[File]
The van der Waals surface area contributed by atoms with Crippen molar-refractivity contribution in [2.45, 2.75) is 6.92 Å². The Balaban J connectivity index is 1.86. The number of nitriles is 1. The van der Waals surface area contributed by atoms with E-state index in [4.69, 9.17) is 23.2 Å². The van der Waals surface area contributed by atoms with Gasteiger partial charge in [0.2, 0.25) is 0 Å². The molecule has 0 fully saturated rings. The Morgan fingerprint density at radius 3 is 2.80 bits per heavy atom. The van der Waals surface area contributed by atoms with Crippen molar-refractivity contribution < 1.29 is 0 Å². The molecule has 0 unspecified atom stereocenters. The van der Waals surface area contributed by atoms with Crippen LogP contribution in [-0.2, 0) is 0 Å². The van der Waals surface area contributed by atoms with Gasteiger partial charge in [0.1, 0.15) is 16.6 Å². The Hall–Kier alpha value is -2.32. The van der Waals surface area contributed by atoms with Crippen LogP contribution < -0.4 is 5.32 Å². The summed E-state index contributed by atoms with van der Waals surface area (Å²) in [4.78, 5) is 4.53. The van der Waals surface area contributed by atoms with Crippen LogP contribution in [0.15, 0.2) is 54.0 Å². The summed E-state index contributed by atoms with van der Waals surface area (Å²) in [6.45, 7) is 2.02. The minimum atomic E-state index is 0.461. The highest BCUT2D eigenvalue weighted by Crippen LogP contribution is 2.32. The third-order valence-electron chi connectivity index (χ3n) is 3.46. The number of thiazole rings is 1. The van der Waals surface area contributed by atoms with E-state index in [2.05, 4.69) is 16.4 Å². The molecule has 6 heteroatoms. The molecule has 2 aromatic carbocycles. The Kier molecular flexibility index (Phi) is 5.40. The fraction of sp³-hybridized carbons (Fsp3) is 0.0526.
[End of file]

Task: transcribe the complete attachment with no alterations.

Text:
The van der Waals surface area contributed by atoms with Crippen molar-refractivity contribution in [2.45, 2.75) is 6.92 Å². The Balaban J connectivity index is 1.86. The number of nitriles is 1. The van der Waals surface area contributed by atoms with E-state index in [4.69, 9.17) is 23.2 Å². The van der Waals surface area contributed by atoms with Gasteiger partial charge in [0.2, 0.25) is 0 Å². The molecule has 0 fully saturated rings. The Morgan fingerprint density at radius 3 is 2.80 bits per heavy atom. The van der Waals surface area contributed by atoms with Crippen molar-refractivity contribution < 1.29 is 0 Å². The molecule has 0 unspecified atom stereocenters. The van der Waals surface area contributed by atoms with Crippen LogP contribution in [-0.2, 0) is 0 Å². The van der Waals surface area contributed by atoms with Gasteiger partial charge in [0.1, 0.15) is 16.6 Å². The Hall–Kier alpha value is -2.32. The van der Waals surface area contributed by atoms with Crippen LogP contribution < -0.4 is 5.32 Å². The summed E-state index contributed by atoms with van der Waals surface area (Å²) in [4.78, 5) is 4.53. The van der Waals surface area contributed by atoms with Crippen LogP contribution in [0.15, 0.2) is 54.0 Å². The summed E-state index contributed by atoms with van der Waals surface area (Å²) in [6.45, 7) is 2.02. The minimum atomic E-state index is 0.461. The highest BCUT2D eigenvalue weighted by Crippen LogP contribution is 2.32. The third-order valence-electron chi connectivity index (χ3n) is 3.46. The number of thiazole rings is 1. The van der Waals surface area contributed by atoms with E-state index in [2.05, 4.69) is 16.4 Å². The molecule has 6 heteroatoms. The molecule has 2 aromatic carbocycles. The Kier molecular flexibility index (Phi) is 5.40. The fraction of sp³-hybridized carbons (Fsp3) is 0.0526.